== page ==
Fans of The Lost Kitchen, proponents of home grown, locally sourced food, and those who believe in second and third chances will enjoy this memoir.

ABOUT THE AUTHOR

Erin French

Erin French is the owner and chef of The Lost Kitchen, a 40-seat restaurant in Freedom, Maine, that was recently named one of TIME Magazine’s World’s Greatest Places and one of “12 Restaurants Worth Traveling Across the World to Experience” by Bloomberg. A born-and-raised native of Maine, she learned early the simple pleasures of thoughtful food and the importance of gathering for a meal. Her love of sharing Maine and its delicious heritage with curious dinner guests and new friends alike has garnered attention in outlets such as The New York Times (her piece was one of the ten most read articles in the food section the year it was published), Martha Stewart Living, Wall Street Journal, Boston Globe, and Food & Wine. She has been invited to share her story on NPR’s All Things Considered, The Chew, CBS This Morning, and The Today Show. Erin was featured in a short film made by Tastemade in partnership with L. L. Bean, which won a James Beard Award, and The Lost Kitchen Cookbook has been named one of the best cookbooks by The Washington Post, Vogue.com, and Remodelista and was nominated for a James Beard Foundation Award.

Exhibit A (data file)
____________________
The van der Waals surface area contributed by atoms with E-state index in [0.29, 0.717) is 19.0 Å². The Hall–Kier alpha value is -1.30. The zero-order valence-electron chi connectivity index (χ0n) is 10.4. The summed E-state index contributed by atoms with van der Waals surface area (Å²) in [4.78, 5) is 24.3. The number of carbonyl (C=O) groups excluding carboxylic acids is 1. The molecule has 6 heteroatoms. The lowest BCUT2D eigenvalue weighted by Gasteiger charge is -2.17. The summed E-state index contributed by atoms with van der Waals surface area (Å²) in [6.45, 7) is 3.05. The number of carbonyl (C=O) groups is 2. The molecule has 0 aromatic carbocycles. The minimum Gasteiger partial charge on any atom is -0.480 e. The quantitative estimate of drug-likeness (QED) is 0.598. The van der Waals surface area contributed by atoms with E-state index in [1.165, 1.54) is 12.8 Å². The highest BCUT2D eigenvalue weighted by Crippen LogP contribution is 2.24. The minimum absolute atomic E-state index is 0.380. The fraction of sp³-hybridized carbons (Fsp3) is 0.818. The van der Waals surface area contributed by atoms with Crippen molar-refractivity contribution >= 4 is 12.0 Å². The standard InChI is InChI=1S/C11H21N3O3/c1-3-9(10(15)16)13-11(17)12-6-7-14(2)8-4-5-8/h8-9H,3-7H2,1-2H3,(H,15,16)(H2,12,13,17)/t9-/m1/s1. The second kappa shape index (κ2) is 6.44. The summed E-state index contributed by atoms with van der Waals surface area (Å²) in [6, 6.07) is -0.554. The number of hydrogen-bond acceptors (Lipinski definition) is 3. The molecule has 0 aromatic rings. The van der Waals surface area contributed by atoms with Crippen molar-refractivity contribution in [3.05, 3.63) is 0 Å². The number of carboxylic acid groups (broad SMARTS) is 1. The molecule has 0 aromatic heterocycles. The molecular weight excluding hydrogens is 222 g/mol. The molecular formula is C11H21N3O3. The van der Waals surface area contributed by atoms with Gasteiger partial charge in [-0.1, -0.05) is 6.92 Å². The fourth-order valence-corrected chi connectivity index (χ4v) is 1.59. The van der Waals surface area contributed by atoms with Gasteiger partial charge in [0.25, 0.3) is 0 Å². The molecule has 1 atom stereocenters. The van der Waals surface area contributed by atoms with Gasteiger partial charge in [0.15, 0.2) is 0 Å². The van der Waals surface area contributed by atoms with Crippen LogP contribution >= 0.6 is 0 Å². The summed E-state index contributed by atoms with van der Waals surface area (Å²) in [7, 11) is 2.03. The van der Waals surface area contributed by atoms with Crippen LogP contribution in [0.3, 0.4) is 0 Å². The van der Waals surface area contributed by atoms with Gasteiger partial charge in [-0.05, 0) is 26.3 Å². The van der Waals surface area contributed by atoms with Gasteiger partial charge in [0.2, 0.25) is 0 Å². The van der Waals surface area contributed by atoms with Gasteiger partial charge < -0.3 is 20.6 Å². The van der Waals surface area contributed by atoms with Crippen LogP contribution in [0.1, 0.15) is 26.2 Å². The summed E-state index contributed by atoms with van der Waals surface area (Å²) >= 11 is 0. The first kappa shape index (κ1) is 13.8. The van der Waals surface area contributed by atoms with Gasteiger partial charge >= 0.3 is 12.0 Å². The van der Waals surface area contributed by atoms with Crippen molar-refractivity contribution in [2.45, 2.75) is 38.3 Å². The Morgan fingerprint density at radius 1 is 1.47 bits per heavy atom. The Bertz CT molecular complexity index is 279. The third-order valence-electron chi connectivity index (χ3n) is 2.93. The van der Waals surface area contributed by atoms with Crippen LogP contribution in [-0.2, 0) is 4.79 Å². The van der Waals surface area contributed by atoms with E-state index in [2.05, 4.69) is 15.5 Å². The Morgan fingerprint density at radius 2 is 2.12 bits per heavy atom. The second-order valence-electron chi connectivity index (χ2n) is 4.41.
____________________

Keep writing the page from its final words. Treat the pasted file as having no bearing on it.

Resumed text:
THE LOST KITCHEN WEBSITE

BUY FINDING FREEDOM: A COOK’S STORY

AMAZON

BARNES AND NOBLE

ORDER A SIGNED COPY ON THE LOST KITCHEN WEBSITE

* I have ordered Erin’s cookbook, The Lost Kitchen, so expect a review soon!

MY AMAZON REVIEW (“HELPFUL” VOTES APPRECIATED)

Book Review: Sunshine Girl – An Unexpected Life

For whatever reason, I don’t enjoy posting reviews about books I did not like, although I have done it in the past. Usually when I do, I feel strongly that people may want to see what I found wrong with the book and choose for themselves whether or not to buy it. That was the case here. See my review below and decide what it is you want out of the book before you buy it.